On Cleaning

I’ve been told that I am more meticulous than normal when it comes to the condition of my home, which is not entirely true. While I am obsessive about sparkling counter-tops, crisply-made beds, and perfect summits of folded t-shirts, it’s all surface. Open a drawer, and Tupperware attacks. Paperwork festers. A tsunami of towels await.

One could argue that there’s a metaphor here about public vs. private face, but I’ll save that for therapy. Instead, I’ll explain why I clean the surfaces of this house as I do.

Simply put, this home is an undeserved gift. Before you explain that our landlords are paid well, and that my husband works hard, I’ll say it: yes. Yes they are. Yes he does.

But. This home is somebody else’s dream. Built to grow a family, to host dinners, and funeral wakes, first communions and baptisms. How many candles were blown out at this table? How many tears were wiped from cheeks, confidences shared, hugs exchanged? How many bottles of wine? Cups of coffee? Math worksheets?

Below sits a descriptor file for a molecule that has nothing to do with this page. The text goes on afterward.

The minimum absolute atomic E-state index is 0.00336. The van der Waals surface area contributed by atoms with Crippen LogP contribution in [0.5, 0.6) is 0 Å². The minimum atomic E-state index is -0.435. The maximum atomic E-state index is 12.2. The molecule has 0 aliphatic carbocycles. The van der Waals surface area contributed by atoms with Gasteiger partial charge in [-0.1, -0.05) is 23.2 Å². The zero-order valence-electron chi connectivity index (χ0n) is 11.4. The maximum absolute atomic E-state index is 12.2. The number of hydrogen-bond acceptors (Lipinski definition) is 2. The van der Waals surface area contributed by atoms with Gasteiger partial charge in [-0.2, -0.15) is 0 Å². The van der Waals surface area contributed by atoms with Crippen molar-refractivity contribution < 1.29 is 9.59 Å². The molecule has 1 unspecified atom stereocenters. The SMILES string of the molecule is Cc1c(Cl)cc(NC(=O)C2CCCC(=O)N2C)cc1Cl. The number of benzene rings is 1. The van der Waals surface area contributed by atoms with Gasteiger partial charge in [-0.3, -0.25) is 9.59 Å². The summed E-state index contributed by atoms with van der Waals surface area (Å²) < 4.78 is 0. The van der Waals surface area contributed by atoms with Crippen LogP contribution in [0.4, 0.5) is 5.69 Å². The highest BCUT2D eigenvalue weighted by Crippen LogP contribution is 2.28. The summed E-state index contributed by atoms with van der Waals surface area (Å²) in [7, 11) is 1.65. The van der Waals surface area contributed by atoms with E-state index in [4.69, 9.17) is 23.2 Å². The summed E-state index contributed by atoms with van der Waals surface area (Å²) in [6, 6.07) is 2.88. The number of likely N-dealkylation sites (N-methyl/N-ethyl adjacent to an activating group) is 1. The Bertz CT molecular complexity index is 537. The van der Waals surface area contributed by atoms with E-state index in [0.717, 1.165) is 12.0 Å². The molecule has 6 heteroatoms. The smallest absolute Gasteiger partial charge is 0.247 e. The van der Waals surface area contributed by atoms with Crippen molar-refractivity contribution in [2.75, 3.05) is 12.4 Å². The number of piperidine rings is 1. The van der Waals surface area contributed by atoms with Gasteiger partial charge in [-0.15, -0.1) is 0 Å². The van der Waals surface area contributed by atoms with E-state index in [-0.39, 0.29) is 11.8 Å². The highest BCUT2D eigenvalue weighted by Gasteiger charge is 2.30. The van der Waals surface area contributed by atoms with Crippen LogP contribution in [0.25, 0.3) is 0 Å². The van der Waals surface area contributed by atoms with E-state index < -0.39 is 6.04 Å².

Many, I know, because we do the same. We hang up family pictures, and put the star on top of our Christmas tree. Children ride their scooters on the patio. We put out pots of Mums in October, and Begonias in the spring. I listen to my husband’s alarm every weekday, and the roosters every damn day.

It’s our home. But it’s also not. We are borrowing the promise the other family made when they laid the foundation. We are called to love our children, to call our mothers, to honor the wonder in each carefully selected tile.

And so, I sweep every day. I wipe down the counters, and pin the clothes on the line. I light candles, and dust. I attempt to be mindful, to focus on trimming back the bougainvillea, to focus on the souls who lived here before, and those who will live here in the future.

It’s a covenant, a thank-you. It’s my  domestic Hallelujah.

 

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